This day began with Odell and Steven in the mudroom bath at 8 am, talking through how to correct issues with the sink drain. We conclude that the P-trap comes off, the drain line in the wall needs to shift x inches left — and, after this surgery is performed, a T-trap will mount perpendicular and plumb correctly under the sink drain.
The Time Warner techies arrived about 815 am — first Erich, then Cory, then a team in hard hats to string wire from the telephone poles, then a supervisor. Everyone parked their own trucks, with orange cones. Steven should have charged for parking. They wrapped about 130 pm with TV, phone and, most important, Internet up and running — even WiFi. This milestone enables Steven to work at the house without tethering to his phone.
Steven dropped Jadin at school about 845 am.
Steve the electrician arrived to install the whole-house and telephone/cable surge suppressors. The whole-house unit was a 15-minute slam dunk on the exterior of the back wall of the garage. Done. The tele/cable suppressor required research, with Steven struggling to learn more electrical science. We convened a conference — Steven, Steve, Erich and Cory — on the driveway, alongside one of the Time Warner trucks. Erich and Cory advised that the tele/cable suppressor is not needed, because the Time Warner equipment comes with suppression/protection built in. Steven decides: He will return the tele/cable suppressor for a refund.
The HVAC team arrived from Austin Air to determine how and where to install the make-up air system demanded by the Austin Green Build program. This has to be wired to operate when the exhaust hood in the kitchen switches on — the exhaust system blows out, the make-up air system brings in replacement air. The system requires ducting, and a motor to pull in outside air and blow it into the kitchen. Planning is critical — where to put all of this stuff in a house that is nearly complete? They worked at first with Cris and Odell from Ranserve, then roped Steven into the conversation. Everyone climbed up into the attic over the garage to map out one route into the kitchen. Cris sketched the install on the back of piece of drywall leaning against a garage wall. Then we shifted into the kitchen to look at where the duct might mount — near the kitchen-side door. Then we explored a second option — cutting open the kitchen ceiling to route the motor and duct into the cavity under the roof eaves. This second route would leave a huge grille in the kitchen ceiling visible from everywhere. The better location is over the door. With that decided, Cris cut open a section of mudroom ceiling between the garage and the kitchen — see photo above — to confirm that we can route the duct intake at the eave outside the garage, into the garage attic, connect to the motor when it is installed in the attic, run duct above the mudroom, through the framing between the mudroom and kitchen, to the grille above the kitchen-side door.
Why was all this not done when the house was gutted down to studs?
Brett Grinkmeyer arrived to conduct the architectural inspection required when Ranserve requests a draw payment. Steven and Brett barely got time to speak, because it was time for Time Warner to sit Steven down on the upstairs hall floor, laptop propped on boxes, to configure the network, create a Time Warner customer account complete with passwords, sign off on the install.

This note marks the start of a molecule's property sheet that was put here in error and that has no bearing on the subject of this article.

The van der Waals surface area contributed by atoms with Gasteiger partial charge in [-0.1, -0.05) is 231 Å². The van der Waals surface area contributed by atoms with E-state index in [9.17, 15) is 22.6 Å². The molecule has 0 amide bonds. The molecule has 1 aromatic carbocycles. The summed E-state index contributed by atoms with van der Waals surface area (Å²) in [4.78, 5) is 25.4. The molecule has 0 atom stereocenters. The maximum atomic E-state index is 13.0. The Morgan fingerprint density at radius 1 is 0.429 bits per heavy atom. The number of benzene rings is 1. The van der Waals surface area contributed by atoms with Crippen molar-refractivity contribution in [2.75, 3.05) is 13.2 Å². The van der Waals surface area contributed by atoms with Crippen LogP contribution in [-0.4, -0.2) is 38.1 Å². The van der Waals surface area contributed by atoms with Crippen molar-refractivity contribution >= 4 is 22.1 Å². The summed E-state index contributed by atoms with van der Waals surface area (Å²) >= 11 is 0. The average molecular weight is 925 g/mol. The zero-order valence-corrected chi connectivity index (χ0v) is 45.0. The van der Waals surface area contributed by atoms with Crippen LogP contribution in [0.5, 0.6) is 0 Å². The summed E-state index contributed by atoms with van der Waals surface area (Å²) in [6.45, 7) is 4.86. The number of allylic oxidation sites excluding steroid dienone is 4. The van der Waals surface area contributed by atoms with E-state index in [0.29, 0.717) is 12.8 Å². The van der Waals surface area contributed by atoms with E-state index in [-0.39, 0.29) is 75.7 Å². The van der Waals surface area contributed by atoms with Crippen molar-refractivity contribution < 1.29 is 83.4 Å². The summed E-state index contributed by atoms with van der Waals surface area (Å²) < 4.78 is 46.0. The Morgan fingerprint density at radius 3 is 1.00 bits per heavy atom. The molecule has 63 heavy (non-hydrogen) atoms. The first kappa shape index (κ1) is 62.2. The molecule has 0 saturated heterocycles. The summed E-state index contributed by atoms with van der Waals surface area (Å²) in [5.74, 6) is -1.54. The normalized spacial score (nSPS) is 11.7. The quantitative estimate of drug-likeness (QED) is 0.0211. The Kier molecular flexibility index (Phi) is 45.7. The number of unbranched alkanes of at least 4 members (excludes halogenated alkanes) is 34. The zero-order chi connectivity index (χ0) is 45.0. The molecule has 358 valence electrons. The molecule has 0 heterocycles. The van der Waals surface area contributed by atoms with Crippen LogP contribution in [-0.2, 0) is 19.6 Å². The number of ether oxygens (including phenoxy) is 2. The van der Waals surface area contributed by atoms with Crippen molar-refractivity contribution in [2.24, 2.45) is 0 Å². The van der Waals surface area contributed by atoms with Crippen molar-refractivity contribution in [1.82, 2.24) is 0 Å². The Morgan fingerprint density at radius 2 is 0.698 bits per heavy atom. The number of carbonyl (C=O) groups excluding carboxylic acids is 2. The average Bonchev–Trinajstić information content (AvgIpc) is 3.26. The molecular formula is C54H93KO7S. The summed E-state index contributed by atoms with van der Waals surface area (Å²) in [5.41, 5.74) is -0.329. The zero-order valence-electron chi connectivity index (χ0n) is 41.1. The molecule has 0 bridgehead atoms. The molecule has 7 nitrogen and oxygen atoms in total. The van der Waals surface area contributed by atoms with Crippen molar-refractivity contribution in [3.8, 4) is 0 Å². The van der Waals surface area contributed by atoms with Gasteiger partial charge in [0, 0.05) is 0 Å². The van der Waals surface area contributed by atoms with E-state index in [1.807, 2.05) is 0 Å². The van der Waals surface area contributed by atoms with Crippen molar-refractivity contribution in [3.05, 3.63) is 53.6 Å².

Victor Martinez arrived to discuss landscaping — using the dirt piled up on the driveway and mulch piled between the trees to fill in around the concrete pavers and spaces made bare of grass by nine months of construction. Steven requests a plan he can submit to Austin Green Build — and a budget.
At 2 pm, approximately, Odell returned from an offsite meeting to review the mudroom plumbing — he thinks he has it figured out; it will require opening up a wall to shift the drain pipe to the proper location. And the routing solution for the make-up air system. And the rough plan for the week ahead.
Steven called Kristin at Harway to ask why the cooktop does not fit absolutely flush to the quartz countertop. There’s a gap about 1/16th inch between the induction cooktop and the quartz countertop — guaranteed to trap food and spills. Late in the day, Kristin responds by email to report she will visit to inspect.
230 pm — lunch break.
Steven comes back from lunch at 3 pm to discover Bassam working on the kitchen cabinets.
At 330, Lance from Time Warner calls to close out the install ticket.
At 345, Steven departs to pick up Jadin from school.
Observation — at several times today, especially in the morning, the questions were firing in, one on top of the other, stacking up over Newark. Each issue required thought and discussion — where to put the tele-cable surge suppressor, for example — it can’t mount outdoors, so why does it mate to the whole-house suppressor that does mount outdoors, is it needed? How to address the drain for the mudroom sink — that took at least an hour, on and off, back and forth, testing ideas, researching options. It was intense. Everything was way above Steven’s pay grade — he’s not a plumber, not an electrician, not an HVAC installer, not a cable tech, not a cabinetmaker, not a landscaper. Steven misses Ron, who seemed able to work through any stress, calmly, expertly, guiding with advice. In his first 48 hours on the job, Odell is quickly coming up to speed. But, damn, we have not had a day like this in a long time — not since Steven and Ron climbed into the 120-degree attic to unravel the botched HVAC ducting.